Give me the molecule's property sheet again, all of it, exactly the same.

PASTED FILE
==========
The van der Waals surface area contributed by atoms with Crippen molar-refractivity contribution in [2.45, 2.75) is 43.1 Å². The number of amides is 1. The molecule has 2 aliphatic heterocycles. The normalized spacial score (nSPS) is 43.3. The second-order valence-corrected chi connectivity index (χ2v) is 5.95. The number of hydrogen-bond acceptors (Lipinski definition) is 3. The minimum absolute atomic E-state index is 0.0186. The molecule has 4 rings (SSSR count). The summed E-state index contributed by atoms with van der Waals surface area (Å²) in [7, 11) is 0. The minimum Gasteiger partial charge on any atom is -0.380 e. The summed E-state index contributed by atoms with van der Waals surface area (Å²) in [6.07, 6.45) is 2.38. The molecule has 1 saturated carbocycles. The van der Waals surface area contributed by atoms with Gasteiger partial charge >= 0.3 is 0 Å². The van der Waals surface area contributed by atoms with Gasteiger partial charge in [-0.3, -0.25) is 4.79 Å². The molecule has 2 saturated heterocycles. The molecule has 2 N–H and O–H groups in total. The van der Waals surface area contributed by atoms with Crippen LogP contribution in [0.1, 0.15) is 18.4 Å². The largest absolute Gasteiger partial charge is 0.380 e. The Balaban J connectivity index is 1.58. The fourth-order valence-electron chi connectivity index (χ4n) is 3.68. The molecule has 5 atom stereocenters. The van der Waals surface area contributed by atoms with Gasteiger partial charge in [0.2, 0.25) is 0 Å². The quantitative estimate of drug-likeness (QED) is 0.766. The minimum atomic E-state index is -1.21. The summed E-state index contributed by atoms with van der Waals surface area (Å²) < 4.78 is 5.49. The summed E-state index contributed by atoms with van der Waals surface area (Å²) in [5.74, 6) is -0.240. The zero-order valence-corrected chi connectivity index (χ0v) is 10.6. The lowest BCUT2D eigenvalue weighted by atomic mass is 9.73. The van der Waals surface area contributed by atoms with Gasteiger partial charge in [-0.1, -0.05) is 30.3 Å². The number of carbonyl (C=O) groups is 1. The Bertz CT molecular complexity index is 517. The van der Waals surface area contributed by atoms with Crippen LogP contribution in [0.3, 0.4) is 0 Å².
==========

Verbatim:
The van der Waals surface area contributed by atoms with Crippen molar-refractivity contribution in [2.45, 2.75) is 43.1 Å². The number of amides is 1. The molecule has 2 aliphatic heterocycles. The normalized spacial score (nSPS) is 43.3. The second-order valence-corrected chi connectivity index (χ2v) is 5.95. The number of hydrogen-bond acceptors (Lipinski definition) is 3. The minimum absolute atomic E-state index is 0.0186. The molecule has 4 rings (SSSR count). The summed E-state index contributed by atoms with van der Waals surface area (Å²) in [7, 11) is 0. The minimum Gasteiger partial charge on any atom is -0.380 e. The summed E-state index contributed by atoms with van der Waals surface area (Å²) in [6.07, 6.45) is 2.38. The molecule has 1 saturated carbocycles. The van der Waals surface area contributed by atoms with Gasteiger partial charge >= 0.3 is 0 Å². The van der Waals surface area contributed by atoms with Gasteiger partial charge in [-0.3, -0.25) is 4.79 Å². The molecule has 2 saturated heterocycles. The molecule has 2 N–H and O–H groups in total. The van der Waals surface area contributed by atoms with Crippen LogP contribution in [0.1, 0.15) is 18.4 Å². The largest absolute Gasteiger partial charge is 0.380 e. The Balaban J connectivity index is 1.58. The fourth-order valence-electron chi connectivity index (χ4n) is 3.68. The molecule has 5 atom stereocenters. The van der Waals surface area contributed by atoms with Gasteiger partial charge in [0.2, 0.25) is 0 Å². The quantitative estimate of drug-likeness (QED) is 0.766. The minimum atomic E-state index is -1.21. The summed E-state index contributed by atoms with van der Waals surface area (Å²) < 4.78 is 5.49. The summed E-state index contributed by atoms with van der Waals surface area (Å²) in [5.74, 6) is -0.240. The zero-order valence-corrected chi connectivity index (χ0v) is 10.6. The lowest BCUT2D eigenvalue weighted by atomic mass is 9.73. The van der Waals surface area contributed by atoms with Gasteiger partial charge in [-0.1, -0.05) is 30.3 Å². The number of carbonyl (C=O) groups is 1. The Bertz CT molecular complexity index is 517. The van der Waals surface area contributed by atoms with Crippen LogP contribution in [0.3, 0.4) is 0 Å².